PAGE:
Nick Short
Elliot Frei plays tetherball with his father, Greg, in their backyard on June 9, 2003.

There's been a strange turn of opinions about fatherhood — at least in recent public debates. Decades of research have documented the challenges faced by children growing up without fathers. But you would never know it looking at some of the recent arguments in favor of "genderless parenting."

So what do the decades of research on fathers say?

Boys from fatherless families are twice as likely to end up in prison before age 30 ( Girls raised in homes without their fathers are much more likely to engage in early sexual behavior and end up pregnant as teenagers ( Children who grow up without their married fathers are also more likely to experience depression, behavioral problems, and school expulsion ( And there is more abuse — physical, sexual, and emotional — in homes without fathers. One study found abuse to be 10 times more likely for children in homes with their mother and an unrelated boyfriend (

These challenges can partly be explained by the fact that these children are more likely to grow up in poverty ( But that, too, reveals the importance of dads, as married fathers are the primary breadwinners in almost 70 percent of married families — providing resources that benefit children in a host of ways.

In spite of this evidence, some academics and public opinion makers are championing the notion that fathers are not, in fact, essential. As two researchers recently argued in a top-tier family science publication, "The gender of parents only matters in ways that don't matter." Though it may be important to have two "parental figures," their genders and relationship to the child "don't matter" ( According to this narrative, since mothers and fathers can each do what the other can do, and do it just as well, one or the other is unnecessary and replaceable.

It's easy to see why these claims seem believable. We all know mothers who are breadwinners, and fathers who perform the traditional female role of providing full-time quality childcare. But are fathers and mothers really the same? Do mothers "father," and do fathers "mother" in the same way the other would do?

Andrea Doucet's extensive research with 118 primary caregiver dads, including stay-at-home dads, led her to conclude that fathers do not "mother." And that's a good thing. Although mothering and fathering have much in common, there were persistent, critical differences important to children's development.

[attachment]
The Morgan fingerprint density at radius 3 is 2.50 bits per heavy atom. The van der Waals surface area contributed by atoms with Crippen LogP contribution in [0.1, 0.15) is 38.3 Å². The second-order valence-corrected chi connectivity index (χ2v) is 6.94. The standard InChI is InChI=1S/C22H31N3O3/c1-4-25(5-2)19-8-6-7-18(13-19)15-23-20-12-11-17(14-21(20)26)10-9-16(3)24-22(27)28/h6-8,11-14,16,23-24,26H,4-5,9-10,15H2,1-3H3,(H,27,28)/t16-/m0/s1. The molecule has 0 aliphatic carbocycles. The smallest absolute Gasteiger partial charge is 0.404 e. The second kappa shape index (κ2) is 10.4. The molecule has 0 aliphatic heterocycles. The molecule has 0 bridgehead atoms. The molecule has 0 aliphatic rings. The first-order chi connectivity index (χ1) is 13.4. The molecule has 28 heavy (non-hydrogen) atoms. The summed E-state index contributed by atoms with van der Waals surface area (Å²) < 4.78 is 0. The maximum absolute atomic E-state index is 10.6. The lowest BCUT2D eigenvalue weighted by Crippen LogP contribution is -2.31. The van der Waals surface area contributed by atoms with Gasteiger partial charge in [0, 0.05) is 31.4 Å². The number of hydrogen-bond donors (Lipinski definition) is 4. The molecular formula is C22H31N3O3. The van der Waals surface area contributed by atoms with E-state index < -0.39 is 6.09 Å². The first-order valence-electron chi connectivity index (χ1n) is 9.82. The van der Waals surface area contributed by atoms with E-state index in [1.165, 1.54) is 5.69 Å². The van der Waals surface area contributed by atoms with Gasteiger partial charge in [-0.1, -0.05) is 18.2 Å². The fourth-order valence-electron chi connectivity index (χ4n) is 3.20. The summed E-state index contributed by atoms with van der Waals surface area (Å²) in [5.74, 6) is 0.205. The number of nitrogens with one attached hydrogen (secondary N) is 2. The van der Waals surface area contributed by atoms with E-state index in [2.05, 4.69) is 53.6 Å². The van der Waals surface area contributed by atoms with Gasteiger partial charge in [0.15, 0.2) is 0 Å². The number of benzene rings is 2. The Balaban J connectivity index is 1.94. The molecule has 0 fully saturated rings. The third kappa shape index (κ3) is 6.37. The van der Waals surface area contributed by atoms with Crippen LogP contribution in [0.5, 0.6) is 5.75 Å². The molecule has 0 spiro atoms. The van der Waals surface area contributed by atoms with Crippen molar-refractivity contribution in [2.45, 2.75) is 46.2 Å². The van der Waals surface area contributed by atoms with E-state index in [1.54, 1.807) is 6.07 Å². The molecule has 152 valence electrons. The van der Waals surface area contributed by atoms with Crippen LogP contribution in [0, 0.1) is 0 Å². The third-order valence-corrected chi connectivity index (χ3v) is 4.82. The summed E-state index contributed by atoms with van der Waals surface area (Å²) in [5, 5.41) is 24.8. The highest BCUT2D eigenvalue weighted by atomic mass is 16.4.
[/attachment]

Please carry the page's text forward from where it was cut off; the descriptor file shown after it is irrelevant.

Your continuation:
To begin, fathers more often used fun and playfulness to connect with their children. No doubt, many a mother has stood by holding her breath while fathers "tickle and toss" their infants. Yet playfulness and fun are often critical modes of connection with children — even from infancy.

Fathers also more consistently made it a point to get their children outdoors to do physical activities, as if they intuitively knew that focusing on physical development was also critical to nurturing.

When fathers responded to children's hurts, they also focused more on fixing the problem than the hurt feeling. This seeming "indifference" to those feelings turned out to be useful — particularly as children grew older. They would seek out and share things with their dads precisely because of their problem-solving responses.

Fathers were also more likely to guide their children in deciding how much risk to take and then encouraging them in that risk taking — whether on the playground, in schoolwork, or at trying something new. This was part of the way dads fostered independence in everything from children making their own lunches and tying their shoes to doing household chores and making academic decisions.

As she evaluated these differences, Doucet wondered if dads just weren't as "nurturing" as moms. Their behaviors didn't always fit the traditional definition of "holding close and responding sensitively."

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But a key part of nurturing also includes the capacity to "let go." It was that careful "letting-go" that fathers were particularly good at — in ways that mothers were often not. These unique contributions help underscore why so many findings suggest that when dads are not present children are more likely to suffer.

Arguments for the non-essential father may reflect an effort to be more accepting of the reality that many children grow up without their dads. But surely a more effective and compassionate approach would be to acknowledge the unique contributions of mothers and fathers in their children's lives, then do what we can to ensure that becomes a reality for more of our children.

Jenet Jacob Erickson teaches in the School of Family Life at Brigham Young University.